After about 30 to 45 minutes I had the start of an automated factory going. After two hours though, I had miners set up gathering an endless supply of copper and iron ore, feeding it onto conveyor belts and into my smelters & to be turned into ingots, then further down the assembly line they would be turned into other building resources I needed to further automate things.

 

 

The game has a simple gameplay loop that is easy for me to lose my self in and it can be relaxing while trying to solve logistic problems such as how to get resources from point A, at the top of a mountain, to point B far below and away the most efficient way possible. This is the core of the game.

 

It takes time to get really built up, two days in and I am still working on getting my factory running and unlocking milestones, this games progression system. Milestone can be thought of as levels with in each tier that give you blueprints and upgrades. it is very simple and helps to give the player guidance towards what to while building the factory.

 

 

If I had to rate the game in its current early access state I would give it a 5 out of 10, but, as it’s an early access title and many features, such as the narrative & several tiers of upgrades and buildings, are simply are not in yet and early access is expected to last at least a year.

 

Check out my first look preview video below for a better idea –

 

Satisfactory is one to watch for gamers interested in this style of game or newcomers looking for something different but fun.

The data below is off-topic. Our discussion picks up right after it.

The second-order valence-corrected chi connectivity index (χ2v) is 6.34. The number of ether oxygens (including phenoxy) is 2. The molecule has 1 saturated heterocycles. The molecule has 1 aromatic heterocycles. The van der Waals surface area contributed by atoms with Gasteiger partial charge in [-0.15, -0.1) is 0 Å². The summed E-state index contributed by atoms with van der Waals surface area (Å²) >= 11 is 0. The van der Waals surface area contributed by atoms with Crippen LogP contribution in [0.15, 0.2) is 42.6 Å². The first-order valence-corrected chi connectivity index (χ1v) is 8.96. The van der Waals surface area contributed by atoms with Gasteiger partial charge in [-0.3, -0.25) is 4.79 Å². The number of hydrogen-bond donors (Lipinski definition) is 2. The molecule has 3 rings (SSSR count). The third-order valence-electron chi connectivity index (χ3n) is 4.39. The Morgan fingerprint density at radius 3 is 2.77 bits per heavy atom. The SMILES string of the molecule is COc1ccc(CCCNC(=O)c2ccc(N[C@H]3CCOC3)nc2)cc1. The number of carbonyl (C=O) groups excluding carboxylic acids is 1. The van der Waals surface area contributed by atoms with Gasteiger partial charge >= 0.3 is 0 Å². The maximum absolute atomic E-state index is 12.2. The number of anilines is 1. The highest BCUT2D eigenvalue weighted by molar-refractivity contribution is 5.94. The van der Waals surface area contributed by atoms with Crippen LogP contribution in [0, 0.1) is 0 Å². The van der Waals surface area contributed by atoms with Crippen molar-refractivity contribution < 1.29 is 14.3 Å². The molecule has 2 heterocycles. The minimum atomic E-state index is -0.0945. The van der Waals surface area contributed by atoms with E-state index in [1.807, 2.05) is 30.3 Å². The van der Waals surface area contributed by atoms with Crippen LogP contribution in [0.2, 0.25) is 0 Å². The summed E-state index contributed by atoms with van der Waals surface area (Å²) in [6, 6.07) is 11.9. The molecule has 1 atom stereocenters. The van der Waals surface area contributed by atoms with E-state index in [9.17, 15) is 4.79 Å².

Want to play youtself and support the developer in Early Access, or just wishlist for later, head over to the Epic Game Store page or the games website


April 5th, 2019 by Darsch
Posted in Gaming, General, PC, Real Time Strategy | No Comments »

#TBT PC Game Review :- Subnautica from Unknown Worlds Entertainment

Descend into the depths of an alien underwater world filled with wonder and peril. Craft equipment, pilot submarines and out-smart wildlife to explore lush coral reefs, volcanoes, cave systems, and more – all while trying to survive.

 

 

Recently I picked up the first person survival game; Subnautica (released Jan 2018 on STEAM, Dec 2018 on consoles), it looked like a fun game from the drunk play-through I watched and as I hadn’t played a solo game in a while, thought I would give it a try.  I should say that I have only just recently become a PC gamer and I have so much catching up to do that my computer is going to hurt by the end of the year with everything I have to cram in. Now I am a firm believer that a reviewer shouldn’t sway your opinion, because in the end we all have differences of opinion and that is good; or the world would be boring. So please, if you get a chance and you are into survival games, give it a go and make your own mind up, in my opinion this was a brilliant start to my PC gaming life!